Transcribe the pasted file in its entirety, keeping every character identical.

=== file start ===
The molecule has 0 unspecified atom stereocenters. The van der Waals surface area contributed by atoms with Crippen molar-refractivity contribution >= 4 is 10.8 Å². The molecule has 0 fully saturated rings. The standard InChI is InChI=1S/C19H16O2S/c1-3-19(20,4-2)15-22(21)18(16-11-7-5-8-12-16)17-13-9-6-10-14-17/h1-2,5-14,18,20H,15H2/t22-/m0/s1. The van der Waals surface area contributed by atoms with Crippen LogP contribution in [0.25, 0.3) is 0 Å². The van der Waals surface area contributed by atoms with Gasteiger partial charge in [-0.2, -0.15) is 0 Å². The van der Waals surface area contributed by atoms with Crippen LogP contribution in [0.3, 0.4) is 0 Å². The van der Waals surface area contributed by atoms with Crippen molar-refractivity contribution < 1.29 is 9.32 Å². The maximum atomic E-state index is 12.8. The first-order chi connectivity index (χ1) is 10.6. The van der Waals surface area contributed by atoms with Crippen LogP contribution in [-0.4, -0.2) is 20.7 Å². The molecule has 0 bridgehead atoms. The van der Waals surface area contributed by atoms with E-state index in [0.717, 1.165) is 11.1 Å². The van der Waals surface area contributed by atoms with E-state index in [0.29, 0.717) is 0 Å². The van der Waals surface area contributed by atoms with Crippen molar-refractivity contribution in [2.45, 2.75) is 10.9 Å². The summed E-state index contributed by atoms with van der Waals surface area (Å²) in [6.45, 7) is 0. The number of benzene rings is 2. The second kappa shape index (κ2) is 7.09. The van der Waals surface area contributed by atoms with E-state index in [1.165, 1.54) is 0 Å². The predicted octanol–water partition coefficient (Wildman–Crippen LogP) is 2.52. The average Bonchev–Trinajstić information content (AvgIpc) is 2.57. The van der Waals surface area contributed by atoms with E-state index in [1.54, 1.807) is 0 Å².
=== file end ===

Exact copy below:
The molecule has 0 unspecified atom stereocenters. The van der Waals surface area contributed by atoms with Crippen molar-refractivity contribution >= 4 is 10.8 Å². The molecule has 0 fully saturated rings. The standard InChI is InChI=1S/C19H16O2S/c1-3-19(20,4-2)15-22(21)18(16-11-7-5-8-12-16)17-13-9-6-10-14-17/h1-2,5-14,18,20H,15H2/t22-/m0/s1. The van der Waals surface area contributed by atoms with Crippen LogP contribution in [0.25, 0.3) is 0 Å². The van der Waals surface area contributed by atoms with Gasteiger partial charge in [-0.2, -0.15) is 0 Å². The van der Waals surface area contributed by atoms with Crippen LogP contribution in [0.3, 0.4) is 0 Å². The van der Waals surface area contributed by atoms with Crippen molar-refractivity contribution < 1.29 is 9.32 Å². The maximum atomic E-state index is 12.8. The first-order chi connectivity index (χ1) is 10.6. The van der Waals surface area contributed by atoms with Crippen LogP contribution in [-0.4, -0.2) is 20.7 Å². The molecule has 0 bridgehead atoms. The van der Waals surface area contributed by atoms with E-state index in [0.717, 1.165) is 11.1 Å². The van der Waals surface area contributed by atoms with E-state index in [0.29, 0.717) is 0 Å². The van der Waals surface area contributed by atoms with Crippen molar-refractivity contribution in [2.45, 2.75) is 10.9 Å². The summed E-state index contributed by atoms with van der Waals surface area (Å²) in [6.45, 7) is 0. The number of benzene rings is 2. The second kappa shape index (κ2) is 7.09. The van der Waals surface area contributed by atoms with E-state index in [1.165, 1.54) is 0 Å². The predicted octanol–water partition coefficient (Wildman–Crippen LogP) is 2.52. The average Bonchev–Trinajstić information content (AvgIpc) is 2.57. The van der Waals surface area contributed by atoms with E-state index in [1.54, 1.807) is 0 Å².